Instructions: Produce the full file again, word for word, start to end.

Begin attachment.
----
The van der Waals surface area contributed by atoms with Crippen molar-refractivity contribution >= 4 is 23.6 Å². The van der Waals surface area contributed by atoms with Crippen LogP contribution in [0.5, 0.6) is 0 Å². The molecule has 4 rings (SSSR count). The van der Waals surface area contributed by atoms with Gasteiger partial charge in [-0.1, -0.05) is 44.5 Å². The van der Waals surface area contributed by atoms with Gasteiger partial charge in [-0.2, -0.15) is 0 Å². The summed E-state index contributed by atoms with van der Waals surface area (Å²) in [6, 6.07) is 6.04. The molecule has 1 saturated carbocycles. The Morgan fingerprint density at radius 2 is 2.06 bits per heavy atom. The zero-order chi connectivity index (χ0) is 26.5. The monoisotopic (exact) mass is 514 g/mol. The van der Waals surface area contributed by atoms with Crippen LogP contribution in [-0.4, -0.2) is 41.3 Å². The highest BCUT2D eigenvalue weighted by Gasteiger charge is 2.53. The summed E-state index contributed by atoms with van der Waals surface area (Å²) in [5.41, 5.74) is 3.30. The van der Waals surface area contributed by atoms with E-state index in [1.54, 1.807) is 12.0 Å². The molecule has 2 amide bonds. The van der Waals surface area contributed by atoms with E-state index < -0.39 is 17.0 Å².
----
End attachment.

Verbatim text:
The van der Waals surface area contributed by atoms with Crippen molar-refractivity contribution >= 4 is 23.6 Å². The van der Waals surface area contributed by atoms with Crippen LogP contribution in [0.5, 0.6) is 0 Å². The molecule has 4 rings (SSSR count). The van der Waals surface area contributed by atoms with Gasteiger partial charge in [-0.1, -0.05) is 44.5 Å². The van der Waals surface area contributed by atoms with Gasteiger partial charge in [-0.2, -0.15) is 0 Å². The summed E-state index contributed by atoms with van der Waals surface area (Å²) in [6, 6.07) is 6.04. The molecule has 1 saturated carbocycles. The Morgan fingerprint density at radius 2 is 2.06 bits per heavy atom. The zero-order chi connectivity index (χ0) is 26.5. The monoisotopic (exact) mass is 514 g/mol. The van der Waals surface area contributed by atoms with Crippen LogP contribution in [-0.4, -0.2) is 41.3 Å². The highest BCUT2D eigenvalue weighted by Gasteiger charge is 2.53. The summed E-state index contributed by atoms with van der Waals surface area (Å²) in [5.41, 5.74) is 3.30. The van der Waals surface area contributed by atoms with E-state index in [1.54, 1.807) is 12.0 Å². The molecule has 2 amide bonds. The van der Waals surface area contributed by atoms with E-state index < -0.39 is 17.0 Å².